In Accounts Receivable, Business Credit Financing, Business Loan, Commercial Financing, Factor Financing, Finance, Financial Documents, Financial Services, Line of Credit, Loan Approval, Working Capital

To monitor your bottom line profit you need to put some fundamentals in place.  Once those foundational elements are implemented, you next need to create a monitoring schedule to check in on your profits.

Again, we’re not suggesting anything that is revolutionary in the world of running a business.  But we’re presenting these suggestions based on our real world conversations with business owners as we interview them to begin searching for credit financing solutions for their businesses.

In other words, as obvious as this advice might seem, we’ve encountered many business owners who don’t have these fundamentals in place for their business. If they do have these building blocks established, we discover their systems for implementing and monitoring are only one step removed from “back of the envelope” calculations.

We want you to do incredibly well with your business!  We’re presenting this obvious advice to help you organize these basics in a way that you can almost say to yourself, “Set it and forget it!” This leaves the system in place and removes so much anxiety and impatience from the day to day operations of your business so you can dig in to the two things that count most: loving what you do and building your business to even bigger scale!

The 4 fundamentals to measure profitability.

Timeline.  What is the sales/production cycle for your business?  Create a realistic expectation of when the cash hits your bottom line by reviewing your past three years performance.  Look at your previous cycles.  Calculate the turn times on when you delivered your product/service, and when you realized the cash injection to your bottom line.

Production Costs. While your production timeline might be, for example, three weeks, you must ask yourself if any production costs linger after the production cycle.  Are there delayed payroll expenses?  Are there residual expenses for cost of deliveries (freight costs, internet marketing costs, re-tooling expenses for next production run, Accounts payables to outside vendors necessary for the production cycle)?

Receivables.  Review your Accounts Receivables aging reports for the past three years. What is the true timeline when you receive better than 90% of the cash income from your receivables after you’ve sold your product or service?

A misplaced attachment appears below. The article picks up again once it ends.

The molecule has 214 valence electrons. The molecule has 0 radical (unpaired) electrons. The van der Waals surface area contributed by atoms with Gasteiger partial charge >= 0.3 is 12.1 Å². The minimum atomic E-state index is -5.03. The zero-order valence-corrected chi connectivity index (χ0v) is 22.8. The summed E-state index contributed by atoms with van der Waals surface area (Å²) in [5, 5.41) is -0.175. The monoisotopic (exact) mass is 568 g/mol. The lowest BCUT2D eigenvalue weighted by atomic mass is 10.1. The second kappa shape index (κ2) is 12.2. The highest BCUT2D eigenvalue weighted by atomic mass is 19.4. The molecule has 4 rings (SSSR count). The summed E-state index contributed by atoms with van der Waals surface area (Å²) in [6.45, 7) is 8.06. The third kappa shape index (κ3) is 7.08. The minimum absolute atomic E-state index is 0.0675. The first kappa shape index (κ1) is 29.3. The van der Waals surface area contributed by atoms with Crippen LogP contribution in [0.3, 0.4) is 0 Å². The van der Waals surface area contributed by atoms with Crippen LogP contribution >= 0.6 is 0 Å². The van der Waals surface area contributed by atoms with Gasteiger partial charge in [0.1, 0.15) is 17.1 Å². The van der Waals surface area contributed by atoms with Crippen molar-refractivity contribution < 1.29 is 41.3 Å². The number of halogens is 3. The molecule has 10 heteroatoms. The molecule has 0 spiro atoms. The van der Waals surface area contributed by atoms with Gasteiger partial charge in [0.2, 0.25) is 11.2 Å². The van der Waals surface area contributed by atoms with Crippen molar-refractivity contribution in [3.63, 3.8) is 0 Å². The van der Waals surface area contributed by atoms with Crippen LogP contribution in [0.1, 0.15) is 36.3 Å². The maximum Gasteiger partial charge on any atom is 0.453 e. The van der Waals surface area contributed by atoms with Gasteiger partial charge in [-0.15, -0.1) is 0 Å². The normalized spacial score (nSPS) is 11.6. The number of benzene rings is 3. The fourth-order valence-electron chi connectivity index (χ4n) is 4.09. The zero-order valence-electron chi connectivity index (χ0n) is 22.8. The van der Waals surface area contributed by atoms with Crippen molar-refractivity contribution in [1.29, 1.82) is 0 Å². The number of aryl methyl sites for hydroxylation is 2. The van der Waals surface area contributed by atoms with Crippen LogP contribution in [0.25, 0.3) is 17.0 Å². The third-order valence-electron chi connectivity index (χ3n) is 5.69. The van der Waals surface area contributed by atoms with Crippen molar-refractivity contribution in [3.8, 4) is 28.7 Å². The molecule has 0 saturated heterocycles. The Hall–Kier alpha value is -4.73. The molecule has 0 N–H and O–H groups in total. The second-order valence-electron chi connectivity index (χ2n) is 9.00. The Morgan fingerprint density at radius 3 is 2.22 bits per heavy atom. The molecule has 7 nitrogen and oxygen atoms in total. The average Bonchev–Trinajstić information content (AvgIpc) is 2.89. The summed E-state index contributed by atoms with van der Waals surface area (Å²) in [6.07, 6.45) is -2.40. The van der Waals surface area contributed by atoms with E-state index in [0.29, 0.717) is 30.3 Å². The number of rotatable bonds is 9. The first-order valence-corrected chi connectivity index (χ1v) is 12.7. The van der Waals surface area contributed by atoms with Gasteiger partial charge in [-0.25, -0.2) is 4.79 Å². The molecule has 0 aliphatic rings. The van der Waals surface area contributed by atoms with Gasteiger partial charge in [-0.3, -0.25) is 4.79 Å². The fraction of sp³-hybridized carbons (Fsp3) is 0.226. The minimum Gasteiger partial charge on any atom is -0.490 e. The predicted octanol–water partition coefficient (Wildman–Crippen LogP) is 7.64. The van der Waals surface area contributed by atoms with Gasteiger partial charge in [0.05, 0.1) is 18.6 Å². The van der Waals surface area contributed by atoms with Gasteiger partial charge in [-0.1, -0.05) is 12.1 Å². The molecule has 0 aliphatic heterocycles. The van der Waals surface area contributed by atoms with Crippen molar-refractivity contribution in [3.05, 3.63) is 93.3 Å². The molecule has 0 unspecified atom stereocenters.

Delays.  With each of the above three fundamental criteria, add a percentage variable to account for delays. What happens if there’s a slowdown in your ability to deliver your product/service? Add that into your calculation. Same for cost overruns that could lead to extended time periods of production costs

(What if your current freight delivery provider can’t manage the extra volume of a large order and you need to bring in another provider? What if you needed to add three more freelancers to complete video/content/production or implement design elements?) 

Same with your receivables. Assume the worst for your slower paying receivables and add delayed payments to your calculations.

Time To Check Your Profits.

Once you implement the above four fundamental monitoring elements, now create a schedule to check in on your profits.  Get it in your calendar!  Lock the door!  Give yourself (and your management team) time to focus solely on this aspect of your business.  No interruptions, and answer the question: where do we stand with profit?  If you’re profitable, what’s your bottom line number and does that match your expectations from your Business Plan?

Throw in the additional calculation: margin. Compare profit to expense. On a per product/service delivery price, what is the exact percentage in your profit column?

In the final analysis, literally, you’ll have a clear understanding of your profit.  When you comprehend in clear terms how you derive profit for your business you can then think about how to improve profit.  You may find yourself discovering new opportunities for profit centers and thus new products/services.

You may be pleasantly surprised that you’re more profitable than you thought you were.  Then you can decide what to do with that extra income, to plow it back into the business, to create cash reserves, maybe make bonus payouts to ownership, make charitable contributions, or take a vacation!

Again, what we’ve found is that many business owners lack a clear picture of their profitability in terms of hard numbers, metrics that you can see on your computer screen.

These fundamental systems may seem daunting in terms of the investment of time and money to implement, but, like any other feature of your business, once you’ve put them in place, not only will they help you with clarity of your profitability, but you’ll only need to tweak these existing systems in years to come as you grow your business by leaps and bounds!

Email us with any feedback, especially any solid “fly by the seat of your pants” stories.

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